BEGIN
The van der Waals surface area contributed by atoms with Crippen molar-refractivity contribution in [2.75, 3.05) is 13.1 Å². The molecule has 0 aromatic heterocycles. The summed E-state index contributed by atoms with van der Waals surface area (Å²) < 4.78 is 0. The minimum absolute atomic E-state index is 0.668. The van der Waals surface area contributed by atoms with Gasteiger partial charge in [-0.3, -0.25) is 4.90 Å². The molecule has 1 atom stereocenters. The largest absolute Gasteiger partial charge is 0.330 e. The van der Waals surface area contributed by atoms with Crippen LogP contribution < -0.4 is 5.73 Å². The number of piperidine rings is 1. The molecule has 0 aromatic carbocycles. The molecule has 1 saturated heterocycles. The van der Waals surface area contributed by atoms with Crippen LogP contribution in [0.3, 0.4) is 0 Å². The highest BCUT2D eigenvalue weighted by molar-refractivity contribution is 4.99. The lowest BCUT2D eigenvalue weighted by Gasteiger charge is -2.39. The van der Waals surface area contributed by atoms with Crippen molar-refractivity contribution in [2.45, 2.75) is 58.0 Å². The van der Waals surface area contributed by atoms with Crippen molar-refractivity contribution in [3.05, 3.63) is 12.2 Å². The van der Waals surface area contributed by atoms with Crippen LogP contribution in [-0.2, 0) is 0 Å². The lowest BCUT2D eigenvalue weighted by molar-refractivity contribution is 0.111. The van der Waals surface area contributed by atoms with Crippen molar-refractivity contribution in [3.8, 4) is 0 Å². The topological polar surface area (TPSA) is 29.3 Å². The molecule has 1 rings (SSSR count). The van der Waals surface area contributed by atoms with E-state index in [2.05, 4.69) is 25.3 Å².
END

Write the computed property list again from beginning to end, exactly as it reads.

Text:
The van der Waals surface area contributed by atoms with Crippen molar-refractivity contribution in [2.75, 3.05) is 13.1 Å². The molecule has 0 aromatic heterocycles. The summed E-state index contributed by atoms with van der Waals surface area (Å²) < 4.78 is 0. The minimum absolute atomic E-state index is 0.668. The van der Waals surface area contributed by atoms with Gasteiger partial charge in [-0.3, -0.25) is 4.90 Å². The molecule has 1 atom stereocenters. The largest absolute Gasteiger partial charge is 0.330 e. The van der Waals surface area contributed by atoms with Crippen LogP contribution < -0.4 is 5.73 Å². The number of piperidine rings is 1. The molecule has 0 aromatic carbocycles. The molecule has 1 saturated heterocycles. The van der Waals surface area contributed by atoms with Crippen LogP contribution in [0.3, 0.4) is 0 Å². The highest BCUT2D eigenvalue weighted by molar-refractivity contribution is 4.99. The lowest BCUT2D eigenvalue weighted by Gasteiger charge is -2.39. The van der Waals surface area contributed by atoms with Crippen molar-refractivity contribution in [2.45, 2.75) is 58.0 Å². The van der Waals surface area contributed by atoms with Crippen molar-refractivity contribution in [3.05, 3.63) is 12.2 Å². The van der Waals surface area contributed by atoms with Crippen LogP contribution in [-0.2, 0) is 0 Å². The lowest BCUT2D eigenvalue weighted by molar-refractivity contribution is 0.111. The van der Waals surface area contributed by atoms with Crippen molar-refractivity contribution in [3.8, 4) is 0 Å². The topological polar surface area (TPSA) is 29.3 Å². The molecule has 1 rings (SSSR count). The van der Waals surface area contributed by atoms with E-state index in [2.05, 4.69) is 25.3 Å².